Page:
Manitoba Public Insurance (MPI) is requesting a small average auto insurance rate decrease, its fourth consecutive annual rate-decrease request.
It filed a provisional 2023/23 general rate application with Manitoba’s Public Utilities Board last week, requesting an average rate decrease for consumers of 0.9%. MPI attributed its latest request primarily to “emerging claims trends and the continued strength of MPI’s rate-stabilization reserve.
“During this time of widespread volatility in financial markets as well as increasing inflation, we are pleased to be in a position to request a rate decrease for Manitobans as a result of the corporation’s ongoing prudent fiscal management,” MPI vice president and chief financial officer, Mark Giesbrecht, said in a press release.
MPI reported it’s seen “claims volumes increase substantially from the beginning of the COVID-19 pandemic as Manitobans returned to more predictable driving patterns through a very difficult winter season as well as continued inflationary pressures.”
This makes the reserve additionally important in 2022, the auto insurer said.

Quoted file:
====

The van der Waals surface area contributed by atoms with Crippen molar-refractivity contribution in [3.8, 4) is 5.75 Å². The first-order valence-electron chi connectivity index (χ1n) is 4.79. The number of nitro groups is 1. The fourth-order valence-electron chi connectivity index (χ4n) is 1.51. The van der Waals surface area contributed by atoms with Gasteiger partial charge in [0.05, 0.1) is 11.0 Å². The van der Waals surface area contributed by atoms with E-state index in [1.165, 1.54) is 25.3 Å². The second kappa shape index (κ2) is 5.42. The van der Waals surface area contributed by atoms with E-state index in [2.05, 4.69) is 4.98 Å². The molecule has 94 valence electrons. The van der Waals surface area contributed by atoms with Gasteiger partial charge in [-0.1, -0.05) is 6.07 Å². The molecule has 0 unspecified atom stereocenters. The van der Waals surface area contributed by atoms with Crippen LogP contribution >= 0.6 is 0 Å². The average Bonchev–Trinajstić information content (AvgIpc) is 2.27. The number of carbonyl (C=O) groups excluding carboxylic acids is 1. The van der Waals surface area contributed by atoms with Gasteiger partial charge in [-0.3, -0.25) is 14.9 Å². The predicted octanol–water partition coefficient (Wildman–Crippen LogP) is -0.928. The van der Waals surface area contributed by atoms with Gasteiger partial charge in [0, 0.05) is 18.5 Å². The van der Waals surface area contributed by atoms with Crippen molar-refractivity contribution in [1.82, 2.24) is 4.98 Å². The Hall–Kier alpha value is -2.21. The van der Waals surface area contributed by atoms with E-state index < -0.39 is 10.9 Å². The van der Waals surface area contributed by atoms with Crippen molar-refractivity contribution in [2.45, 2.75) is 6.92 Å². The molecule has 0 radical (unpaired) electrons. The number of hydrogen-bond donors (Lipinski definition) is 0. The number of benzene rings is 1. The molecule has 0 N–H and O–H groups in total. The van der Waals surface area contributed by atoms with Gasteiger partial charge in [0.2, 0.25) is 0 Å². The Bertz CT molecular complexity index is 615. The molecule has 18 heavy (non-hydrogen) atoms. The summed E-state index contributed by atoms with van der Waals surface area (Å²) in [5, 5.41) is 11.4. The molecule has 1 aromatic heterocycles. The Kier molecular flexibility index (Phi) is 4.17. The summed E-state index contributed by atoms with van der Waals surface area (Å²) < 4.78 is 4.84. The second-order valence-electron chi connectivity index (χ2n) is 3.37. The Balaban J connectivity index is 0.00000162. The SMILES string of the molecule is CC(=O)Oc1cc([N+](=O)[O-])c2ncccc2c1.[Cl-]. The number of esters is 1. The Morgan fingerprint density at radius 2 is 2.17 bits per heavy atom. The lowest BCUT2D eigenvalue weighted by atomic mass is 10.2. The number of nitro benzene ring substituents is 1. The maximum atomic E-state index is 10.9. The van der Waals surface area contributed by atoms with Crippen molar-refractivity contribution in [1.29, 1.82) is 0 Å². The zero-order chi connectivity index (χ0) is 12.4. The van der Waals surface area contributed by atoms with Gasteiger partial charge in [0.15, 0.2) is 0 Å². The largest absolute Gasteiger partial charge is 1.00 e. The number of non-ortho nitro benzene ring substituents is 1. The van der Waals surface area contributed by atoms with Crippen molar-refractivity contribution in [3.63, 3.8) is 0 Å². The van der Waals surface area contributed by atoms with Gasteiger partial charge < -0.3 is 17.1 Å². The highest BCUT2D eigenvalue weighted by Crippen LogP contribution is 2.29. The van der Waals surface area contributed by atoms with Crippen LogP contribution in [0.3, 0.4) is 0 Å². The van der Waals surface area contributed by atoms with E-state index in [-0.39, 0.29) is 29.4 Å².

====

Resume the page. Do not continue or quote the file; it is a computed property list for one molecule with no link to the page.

“Over the course of the last two years, the COVID-19 pandemic resulted in fewer claims, which meant MPI returned nearly $500 million to policyholders in rebates ─ $312 million in February 2022, $110 million in May 2020 and $69 million in December 2020,” said Giesbrecht. “However, as many Manitobans have returned to previous driving behaviours, so have our overall claims and subsequently our financial forecasting, as reflected in this year’s application.”
MPI is also proposing expansion of its driver safety rating (DSR) system in this year’s application to allow the “safest drivers to receive the greatest benefits, consistent with the five-year plan first brought forward in last year’s application.”
If approved, the top of the DSR scale will expand one level, possibly meaning a higher vehicle premium discount.
The latest rate application also requests removal of the capital release provision, which had previously translated into a 5% discount as part of the overall rate.
The capital release was a one-time discount based on the state of the capital reserve fund when rates were being determined. It appeared on customers’ annual statements of accounts and renewal notices and did not affect base premiums in future years, MPI explained. All of the corporation’s excess capital has now been returned to consumers through the latest round of rebates.
MPI also routinely adjusts its overall rate indication after the initial filing as it refines its forecast closer to the start of the Public Utilities Board hearings. The hearings will begin in October, and conclude later in the month.
The board normally issues its order in December. The proposed rates would be effective April 1, 2023, but because renewal dates are staggered, some vehicle owners won’t pay their new rates until March 31, 2024.